McKinsey’s 2021 global skills survey found that respondents saying their companies were addressing interpersonal skills and empathy skills had nearly doubled in a year. And Raconteur’s own recent audience polling saw communication and collaboration come out on top as the most important soft skills for hybrid working, with empathy and understanding and adaptability and flexibility also seen as important. Efficiency and time management lagged firmly behind, suggesting that ensuring a harmonious and happy team is perhaps more of a priority now than simply building a productive one.

Weston explains the vitality of having the right interpersonal skills to navigate the new world of work: “Emotional intelligence is highly valued by employers as businesses work to become more inclusive and instil a sense of belonging in employees. Interpersonal skills are crucial for managers and senior leaders to be able to effectively manage their teams and identify tensions that could impact retention. While these communication skills have always been important, they have become more desirable in a world of hybrid teams, where it can be harder to pick up on certain behaviours or signs of burnout that would need to be addressed.”

Claire McCartney, senior policy adviser for resourcing and inclusion at the CIPD agrees that it’s vital for management to expand and develop their soft skill set. She explains: “Effective management will be key to the success of hybrid working for many organisations. Managers should be supported to develop a range of skills, particularly with regards to communication and time management for example, as this will help them to best support their teams to successfully navigate hybrid working.”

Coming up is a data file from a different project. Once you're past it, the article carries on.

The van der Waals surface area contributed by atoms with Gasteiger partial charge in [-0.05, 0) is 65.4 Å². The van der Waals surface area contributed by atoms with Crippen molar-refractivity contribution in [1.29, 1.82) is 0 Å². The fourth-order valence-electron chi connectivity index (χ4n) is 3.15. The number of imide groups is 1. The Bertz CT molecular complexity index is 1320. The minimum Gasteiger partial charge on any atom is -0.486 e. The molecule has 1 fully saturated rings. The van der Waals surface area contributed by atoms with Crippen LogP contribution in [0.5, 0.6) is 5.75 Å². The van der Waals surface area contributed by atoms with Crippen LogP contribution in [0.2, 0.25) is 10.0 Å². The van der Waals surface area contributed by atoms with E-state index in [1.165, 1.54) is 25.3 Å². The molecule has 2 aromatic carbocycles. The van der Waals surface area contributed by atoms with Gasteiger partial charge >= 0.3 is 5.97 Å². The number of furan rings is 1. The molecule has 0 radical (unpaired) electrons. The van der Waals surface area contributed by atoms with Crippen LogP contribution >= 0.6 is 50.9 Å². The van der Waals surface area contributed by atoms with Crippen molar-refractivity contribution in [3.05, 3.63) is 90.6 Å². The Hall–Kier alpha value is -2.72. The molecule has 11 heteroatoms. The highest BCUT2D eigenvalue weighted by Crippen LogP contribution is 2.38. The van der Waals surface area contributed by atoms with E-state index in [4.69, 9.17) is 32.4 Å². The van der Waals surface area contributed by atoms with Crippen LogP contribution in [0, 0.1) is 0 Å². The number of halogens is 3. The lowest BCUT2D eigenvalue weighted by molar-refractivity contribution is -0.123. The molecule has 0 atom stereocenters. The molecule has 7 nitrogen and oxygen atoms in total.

McCartney continues: “It’s also important for organisations to provide specific training for managers on how to manage hybrid teams effectively and support hybrid workers, including performance management, wellbeing, inclusion and relationship building.”

Emotional intelligence is highly valued by employers as businesses work to become more inclusive and instil a sense of belonging in employees

Of course, developing skills is also of great benefit to the employee, and in the current talent crisis, organisations must be proactive in providing opportunities to learn. Recent research from Robert Half revealed that a quarter of employees who are likely to look for a new role in 2022 say that better opportunities for career development and training is one of the main push factors behind their decision. 

“Employers that focus on building skills – whether technical or soft skills – will be able to reap the rewards when those new skills are put into practice within their organisations, and it can also boost staff satisfaction and improve retention,” says Weston. “In today’s tight market where candidates will often have more than one job offer on the table, additional commitments, like training, can be an important differentiator, as it says a lot about how a company supports its staff.” 

So, don’t be deceived by a name. Soft skills have hard business benefits and, especially in the current climate, should have a seat at the table alongside technical skills in your hiring and training strategies.